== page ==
Spanish speaker. When I asked the guidance counselor about this, she said that she would
do a Kaufman brief intelligence test 2 on my son. She did that, and
his verbal score was 117, nonverbal was 125 and the composite was
125. I'm not sure what the raw data mean. Could you clarify this for me?
A: Based on the raw score for the
KBIT-2, it appears that your son is in the superior range for
nonverbal and high average for verbal. His composite score shows
high ability and a few schools do admit students with scores above
125 into the gifted and talented programme but this is indeed the
borderline cut-off for most. Usually a score of 130 is required for
admission. However, there is always exception to the case if you
have good evidence that your child would benefit and is more suited
in the said programme... Continue to read Dr. Sandhu's answer on
Interpretation of KBIT2 and SIGS Test Score here.
Q3: My daughter displays many of the
characteristics of being gifted, but I have no idea how to gain
confirmation of this. Who would I need to contact?
I have spoken to my daughters Head Teacher about her behaviour at home
which is getting worse, but she is fine at school. I have also been in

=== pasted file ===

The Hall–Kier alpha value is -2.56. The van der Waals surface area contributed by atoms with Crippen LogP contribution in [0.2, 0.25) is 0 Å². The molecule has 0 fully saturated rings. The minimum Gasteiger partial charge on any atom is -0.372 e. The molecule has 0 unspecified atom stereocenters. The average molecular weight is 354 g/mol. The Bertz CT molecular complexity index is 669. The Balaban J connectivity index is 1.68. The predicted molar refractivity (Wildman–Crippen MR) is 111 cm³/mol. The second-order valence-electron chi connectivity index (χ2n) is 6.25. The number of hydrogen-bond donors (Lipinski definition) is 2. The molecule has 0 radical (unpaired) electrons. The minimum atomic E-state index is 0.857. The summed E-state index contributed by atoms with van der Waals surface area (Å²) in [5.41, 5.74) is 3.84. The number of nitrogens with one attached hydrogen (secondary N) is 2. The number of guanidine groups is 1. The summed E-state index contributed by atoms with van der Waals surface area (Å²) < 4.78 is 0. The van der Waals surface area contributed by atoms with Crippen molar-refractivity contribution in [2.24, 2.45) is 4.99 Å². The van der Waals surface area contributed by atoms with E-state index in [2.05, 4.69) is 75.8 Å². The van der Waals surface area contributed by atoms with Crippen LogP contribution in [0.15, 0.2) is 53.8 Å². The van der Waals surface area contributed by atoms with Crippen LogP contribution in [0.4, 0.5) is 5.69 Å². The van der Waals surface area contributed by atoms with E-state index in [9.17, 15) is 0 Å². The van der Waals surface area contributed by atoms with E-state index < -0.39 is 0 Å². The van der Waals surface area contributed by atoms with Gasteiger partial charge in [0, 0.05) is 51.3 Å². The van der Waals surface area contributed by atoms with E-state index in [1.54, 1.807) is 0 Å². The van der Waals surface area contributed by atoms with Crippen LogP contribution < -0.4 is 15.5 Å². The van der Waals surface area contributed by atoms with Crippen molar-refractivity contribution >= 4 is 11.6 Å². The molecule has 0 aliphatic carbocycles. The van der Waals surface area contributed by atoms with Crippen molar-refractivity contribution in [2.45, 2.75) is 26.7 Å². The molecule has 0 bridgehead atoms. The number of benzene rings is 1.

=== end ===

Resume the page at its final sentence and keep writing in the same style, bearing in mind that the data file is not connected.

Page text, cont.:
touch with the School Nurse who has suggested parenting courses and one
to ones at school. Please help! I'm at my wits end with her! She is only 8.
A: The single best predictor for
giftedness for a child would be an intelligence test. A standardised
intelligence test would be able to help you gauge her cognitive
abilities. Obviously the more comprehensive the test, the more
detail the description. It is best to seek help from a gifted
education specialist but there are many educational psychologists
who are able to administer a test. Ask the school to refer you to a
recommended one.... Continue to read Dr. Sandhu's answer on
Confirmation on Giftedness here.
Beyond the Label: A Guide to Unlocking a Child's Educational Potential
By Karen L. Schiltz Ph.D, Amy M. Schonfeld Ph.D and Tara A. Niendam
This superb guide shows you how to obtain the necessary assessment(s) that will help you to better
understand a child's strengths and weaknesses. It also describes what an educational "accommodation"
is and how it can serve as a bridge to learning. Every child has the legal right to fully access the
learning environment and to show what they truly know when taking tests.
The authors describe how accommodations specifically target a child's weaknesses in order to level
the playing field in the classroom and during test taking situations. Accommodations can be as simple
as giving the child extra time to finish a test or allowing them to take a test in a smaller group to
minimize distractions. In addition, this handbook outlines the relevant research to help you understand
the big picture of a child's learning and emotional needs.
The Smarter Preschooler: Unlocking Your Child's Intellectual Potential
By Renee Mosiman MA and Mike Mosiman